Tag Archives: upcycling

When the drapes became the bedspread

It’s been the time of year when I have to give up my much loved down duvet for a lighter bed covering for a few weeks now.

I have to shamefully admit that we’ve been using a plain green store-bought quilt for the last few summers since buying a bigger bed. (And I still haven’t gotten around to finishing a bigger quilt… yes, that shirt one I started years ago isn’t any further along, and it is even further from my thoughts.)

I’m thinking of other quilts I’d like to make, but I don’t really have the space or patience right now to make one as big as I’d like – at least king-sized, though the bed is a queen – so I accepted another summer of the boring commercially-made thing.

Then a week or two ago, I stopped by the thrift store to find some summer pants to replace the ones I intentionally (and not) turned into paint pants, and happened to wander by the home textiles – a land of either intimately disgusting, or wonderfully fabulous, textilely things. In the past I’ve scored vintage drapes and tablecloths that I’ve re-sold well online, and our current perfect-condition woolly throw blankets are pre-owned.

bedspread-curtains

This time, a set of jacquard toile drapes – two panels and two valances – caught my eye and passed my it’s-pleasant-to-the-touch, seems to be natural fibers, and doesn’t stink or have gross stains test (though the dye had bled and the fabric was a bit puckered from a hot wash or dry). I passed them by, but came back just before leaving, figuring I could use the fabric to make knitting bags…

or perhaps, a bedspread?

Now, the fabric really isn’t my thing. I collected blue and white dishes for only a half a second in my past, once put a cobalt blue wine bottle on the kitchen windowsill for a few weeks, and only have just a few toile pieces in my stash. I like deer, but don’t like hunting scenes, and the over-the-top romanticism?

No, because it falls in with things I don’t like such as the paler pinks and purples, some peach (but not peaches), pearlized things, potpourri, Precious Moments, things with panache, plump, perfume, things with poof and pounce, pathetic romance novels, and most of all:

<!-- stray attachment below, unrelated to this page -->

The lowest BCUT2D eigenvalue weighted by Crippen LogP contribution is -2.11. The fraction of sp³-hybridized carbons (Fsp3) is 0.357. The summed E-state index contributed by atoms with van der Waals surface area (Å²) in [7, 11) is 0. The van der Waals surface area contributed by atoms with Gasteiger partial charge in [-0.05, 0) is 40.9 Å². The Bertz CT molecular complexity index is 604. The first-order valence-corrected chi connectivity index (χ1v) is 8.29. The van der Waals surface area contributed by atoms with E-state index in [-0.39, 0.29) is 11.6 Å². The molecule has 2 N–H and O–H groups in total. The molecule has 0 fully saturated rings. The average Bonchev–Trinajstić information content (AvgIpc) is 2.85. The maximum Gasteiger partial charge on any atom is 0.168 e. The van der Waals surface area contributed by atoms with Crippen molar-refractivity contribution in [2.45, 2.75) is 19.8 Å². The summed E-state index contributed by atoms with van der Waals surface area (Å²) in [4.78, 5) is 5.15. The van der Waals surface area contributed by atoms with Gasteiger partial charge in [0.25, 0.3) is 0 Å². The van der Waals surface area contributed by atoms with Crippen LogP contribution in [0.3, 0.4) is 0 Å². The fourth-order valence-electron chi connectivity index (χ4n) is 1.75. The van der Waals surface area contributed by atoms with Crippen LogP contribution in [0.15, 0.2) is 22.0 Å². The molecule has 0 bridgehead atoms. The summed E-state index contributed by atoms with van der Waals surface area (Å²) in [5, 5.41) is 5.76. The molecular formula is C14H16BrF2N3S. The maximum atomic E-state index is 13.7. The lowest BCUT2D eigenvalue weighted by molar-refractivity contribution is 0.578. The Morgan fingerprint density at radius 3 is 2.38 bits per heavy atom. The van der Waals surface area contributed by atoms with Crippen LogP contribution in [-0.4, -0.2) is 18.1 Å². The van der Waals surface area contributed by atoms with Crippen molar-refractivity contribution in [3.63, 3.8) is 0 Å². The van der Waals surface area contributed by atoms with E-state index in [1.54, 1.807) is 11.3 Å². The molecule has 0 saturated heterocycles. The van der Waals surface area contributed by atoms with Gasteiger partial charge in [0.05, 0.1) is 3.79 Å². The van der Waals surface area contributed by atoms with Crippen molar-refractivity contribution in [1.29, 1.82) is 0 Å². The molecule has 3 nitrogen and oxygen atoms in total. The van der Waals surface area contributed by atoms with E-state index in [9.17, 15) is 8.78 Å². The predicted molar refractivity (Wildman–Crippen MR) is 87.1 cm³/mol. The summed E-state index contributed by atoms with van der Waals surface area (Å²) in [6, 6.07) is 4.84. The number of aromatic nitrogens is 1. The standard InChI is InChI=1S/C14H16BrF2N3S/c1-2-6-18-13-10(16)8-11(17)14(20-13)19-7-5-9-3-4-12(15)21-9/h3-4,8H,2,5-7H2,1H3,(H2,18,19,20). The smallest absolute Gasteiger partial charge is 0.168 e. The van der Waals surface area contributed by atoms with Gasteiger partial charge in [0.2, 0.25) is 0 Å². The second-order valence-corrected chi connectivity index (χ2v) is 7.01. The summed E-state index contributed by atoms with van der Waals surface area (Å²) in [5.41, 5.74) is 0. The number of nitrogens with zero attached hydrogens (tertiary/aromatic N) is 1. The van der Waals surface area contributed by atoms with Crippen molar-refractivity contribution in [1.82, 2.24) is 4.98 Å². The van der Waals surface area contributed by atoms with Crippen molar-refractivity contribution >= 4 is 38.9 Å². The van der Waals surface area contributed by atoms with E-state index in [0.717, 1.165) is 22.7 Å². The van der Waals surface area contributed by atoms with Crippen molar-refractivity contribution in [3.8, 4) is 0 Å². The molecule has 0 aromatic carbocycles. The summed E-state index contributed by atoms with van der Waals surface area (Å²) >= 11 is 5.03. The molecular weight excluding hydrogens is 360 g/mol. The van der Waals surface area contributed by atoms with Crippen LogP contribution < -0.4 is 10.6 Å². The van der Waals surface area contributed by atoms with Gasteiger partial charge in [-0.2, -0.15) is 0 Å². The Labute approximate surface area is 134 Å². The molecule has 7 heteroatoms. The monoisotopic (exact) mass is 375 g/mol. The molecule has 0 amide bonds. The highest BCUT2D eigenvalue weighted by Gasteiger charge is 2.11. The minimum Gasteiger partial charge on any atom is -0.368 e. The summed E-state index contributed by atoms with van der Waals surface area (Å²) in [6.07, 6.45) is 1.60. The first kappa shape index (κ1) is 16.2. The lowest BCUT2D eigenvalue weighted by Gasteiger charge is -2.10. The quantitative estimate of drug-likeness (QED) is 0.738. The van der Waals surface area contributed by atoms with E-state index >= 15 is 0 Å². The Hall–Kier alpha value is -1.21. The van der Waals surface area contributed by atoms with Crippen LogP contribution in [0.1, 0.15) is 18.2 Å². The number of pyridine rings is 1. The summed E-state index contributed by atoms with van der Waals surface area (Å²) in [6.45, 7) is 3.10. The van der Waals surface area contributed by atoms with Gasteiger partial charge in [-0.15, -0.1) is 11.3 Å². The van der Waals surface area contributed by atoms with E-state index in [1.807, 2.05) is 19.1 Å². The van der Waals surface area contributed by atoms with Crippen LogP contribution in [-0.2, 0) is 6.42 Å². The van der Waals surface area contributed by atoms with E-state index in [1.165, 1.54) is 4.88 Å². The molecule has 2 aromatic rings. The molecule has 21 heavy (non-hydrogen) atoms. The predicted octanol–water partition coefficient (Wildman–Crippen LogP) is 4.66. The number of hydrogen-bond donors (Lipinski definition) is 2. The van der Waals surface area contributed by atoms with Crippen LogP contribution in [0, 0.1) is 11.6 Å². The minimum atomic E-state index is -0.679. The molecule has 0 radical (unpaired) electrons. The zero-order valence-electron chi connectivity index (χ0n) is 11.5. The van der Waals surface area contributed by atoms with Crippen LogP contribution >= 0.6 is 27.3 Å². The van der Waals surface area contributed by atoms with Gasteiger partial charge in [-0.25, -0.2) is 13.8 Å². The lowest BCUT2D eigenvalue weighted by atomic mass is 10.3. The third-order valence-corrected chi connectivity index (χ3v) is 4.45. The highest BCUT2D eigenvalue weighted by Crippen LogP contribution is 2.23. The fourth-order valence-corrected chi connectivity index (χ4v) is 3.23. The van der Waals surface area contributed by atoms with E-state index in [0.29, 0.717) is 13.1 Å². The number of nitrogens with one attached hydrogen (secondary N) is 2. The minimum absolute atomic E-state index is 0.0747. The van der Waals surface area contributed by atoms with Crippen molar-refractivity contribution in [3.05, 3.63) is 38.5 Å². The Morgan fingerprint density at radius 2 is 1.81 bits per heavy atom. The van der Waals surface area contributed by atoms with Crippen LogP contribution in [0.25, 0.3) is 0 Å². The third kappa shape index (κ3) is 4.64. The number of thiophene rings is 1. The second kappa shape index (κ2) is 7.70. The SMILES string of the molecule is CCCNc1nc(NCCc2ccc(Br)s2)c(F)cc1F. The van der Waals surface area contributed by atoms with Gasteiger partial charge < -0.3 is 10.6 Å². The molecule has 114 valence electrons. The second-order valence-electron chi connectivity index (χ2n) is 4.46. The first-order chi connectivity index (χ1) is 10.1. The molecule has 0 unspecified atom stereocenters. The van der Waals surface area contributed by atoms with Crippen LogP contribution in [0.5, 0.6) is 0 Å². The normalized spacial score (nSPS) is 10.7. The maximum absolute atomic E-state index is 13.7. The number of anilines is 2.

putti.

bedspread-putti

And our house is an amalgamation of mid-century modern, late 19th century office, Italian/Moroccan/New Mexican fusion, and art school detritus – nothing frilly or froofy or sickeningly sentimental between our walls.

But I wanted this perfect-weight cottony thing on the bed.

bedspread-no binding

And so it is.

bedspread-binding detail

I cut the curtains in half, alternated the right and wrong sides, and added one of the valances.

I wanted it to be reversible, so I sewed twill tape over the seams. I wanted to dye the tape, but I figured that would set the project back days or years. The seams on the tape are a bit wonky due to my impatience and the difficulty in shoving this huge heavy thing into my old machine on a too-small table, but it is a practical piece that will get laundered and abused, so perfection is pointless.

bedspread-binding

And I think I like the tape side better as the public side…?

bedspread-deer

So now I can slumber under slaughter-in-progress deer, and hope the putti don’t plunk down in my dreams…

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Filed under collecting, home, home decor, quilts, recycling, sewing, thrifting

Child stitchery (not in a sweatshop)…

On a trip to visit my folks (I won’t say home because they tragically (for me) sold it some years ago) earlier this summer, I finally found this little fabric picture that used to hang in my bedroom.

Birdscene